8th March 2017. Members of the Scottish Kinship Care Alliance today joined groups of women from all over Britain to celebrate International Women’s Day and fight for women’s rights as carers, mothers and equals. Parallel protests happened in more than 50 countries globally addressing women’s rights and striking from home and workplace duties. The London event was organised by the Alliance’s close allies – Global Women’s Strike – alongside a variety of other groups including WASPI – Women Against State Pension Inequality, who made the long journey from Scotland.
Kinship care once again became a key issue as three SNP MPs joined the protest and stood with the kinship carers. Chair of the Alliance Micheliene Kane spoke to the large audience outside the Houses of Parliament highlighting the continuing disparity between formal and informal children in kinship care, despite the increase in support which carers have recently received after years of campaigning.
The Scottish Kinship Care Alliance submitted their final response to the last consultation on the Kinship Care Order in early October, raising a number of remaining concerns with the proposals in the Act. The full response can be read below.
On 8th October members of the Alliance met 12 MSPs from cross parties including the Minister for Children and Young People – Aileen Campbell, and the Cabinet Secretary – Mike Russell. They raised concerns and asked the MSPs to:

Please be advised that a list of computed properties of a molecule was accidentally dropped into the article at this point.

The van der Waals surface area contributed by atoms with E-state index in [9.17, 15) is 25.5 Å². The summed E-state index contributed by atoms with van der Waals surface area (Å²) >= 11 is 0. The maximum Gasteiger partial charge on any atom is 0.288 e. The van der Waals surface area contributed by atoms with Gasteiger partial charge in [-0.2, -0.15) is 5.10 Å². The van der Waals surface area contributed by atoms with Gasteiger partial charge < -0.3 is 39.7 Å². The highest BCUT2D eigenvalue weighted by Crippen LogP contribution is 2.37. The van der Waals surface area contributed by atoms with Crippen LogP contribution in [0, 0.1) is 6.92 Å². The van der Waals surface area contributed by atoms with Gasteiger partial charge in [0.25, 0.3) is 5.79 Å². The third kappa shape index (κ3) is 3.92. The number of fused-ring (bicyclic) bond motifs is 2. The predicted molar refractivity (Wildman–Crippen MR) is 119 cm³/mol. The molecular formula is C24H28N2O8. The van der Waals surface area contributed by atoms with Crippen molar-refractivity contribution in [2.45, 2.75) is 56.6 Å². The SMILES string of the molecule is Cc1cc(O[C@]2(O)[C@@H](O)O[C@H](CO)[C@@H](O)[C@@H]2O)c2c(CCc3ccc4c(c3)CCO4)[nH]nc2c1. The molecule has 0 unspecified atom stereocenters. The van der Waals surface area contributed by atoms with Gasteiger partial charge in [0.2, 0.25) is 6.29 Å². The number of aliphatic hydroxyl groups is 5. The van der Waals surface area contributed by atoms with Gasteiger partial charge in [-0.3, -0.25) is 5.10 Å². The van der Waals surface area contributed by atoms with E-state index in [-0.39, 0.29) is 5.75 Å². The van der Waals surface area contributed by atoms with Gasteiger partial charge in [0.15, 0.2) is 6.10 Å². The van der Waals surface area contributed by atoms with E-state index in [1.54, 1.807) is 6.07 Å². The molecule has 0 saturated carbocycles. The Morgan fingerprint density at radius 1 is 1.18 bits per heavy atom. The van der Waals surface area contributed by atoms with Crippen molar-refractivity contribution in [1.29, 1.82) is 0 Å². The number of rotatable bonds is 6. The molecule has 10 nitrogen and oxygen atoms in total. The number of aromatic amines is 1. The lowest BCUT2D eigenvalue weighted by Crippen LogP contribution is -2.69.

1. Demand that the overdue review of financial allowances for kinship carers is released immediately (due December 2013), and possibilities for incorporating the recommendations into the secondary legislation are investigated (as recommended by the Stage 1 report on the Bill).
2. Demand an official review of the impact of the Kinship Care Order two years after becomes law, to gauge its success and the ongoing needs for support.
3. Build alliance of cross party MSPs who are concerned about kinship support, to raise questions on the Kinship Care Order, and debate the Act when it reaches parliament in January.
The Kinship Care Order will be debated in parliament in January 2015 and become law in April. We continue to demand recognition and proper support for kinship care children and their carers across Scotland, recognising that they have comparable needs to children in other forms of state care.
Stop the Scottish Government reducing support to vulnerable children in kinship care as part of the new Children and Young People Bill!
Please join our national demonstration at the Scottish Parliament from 12 – 2pm on 19th February 2014, to catch MSPs before they go into parliament for the Stage 3 debate on the Children and Young People Bill!! Bring placards and loud voices. This is one of our last chances to stop support being reduced as part of this Bill.
Also please sign our petition and/or cut and paste the letter below to send to your MSP. You can find your MSP and email them using this link, and then copying the letter below into the text box, with any alternations you want to make. Please send this to all your friends. We need as many letters and signatures as possible before the 19th Feb.
The Scottish Government have launched a new Children and Young People bill which contains a section on Kinship Care. This could mean big and potentially very positive changes for children in Kinship Care and the carers, but the bill is still in early stages and it is not clear exactly how it will translate into policy and real support yet.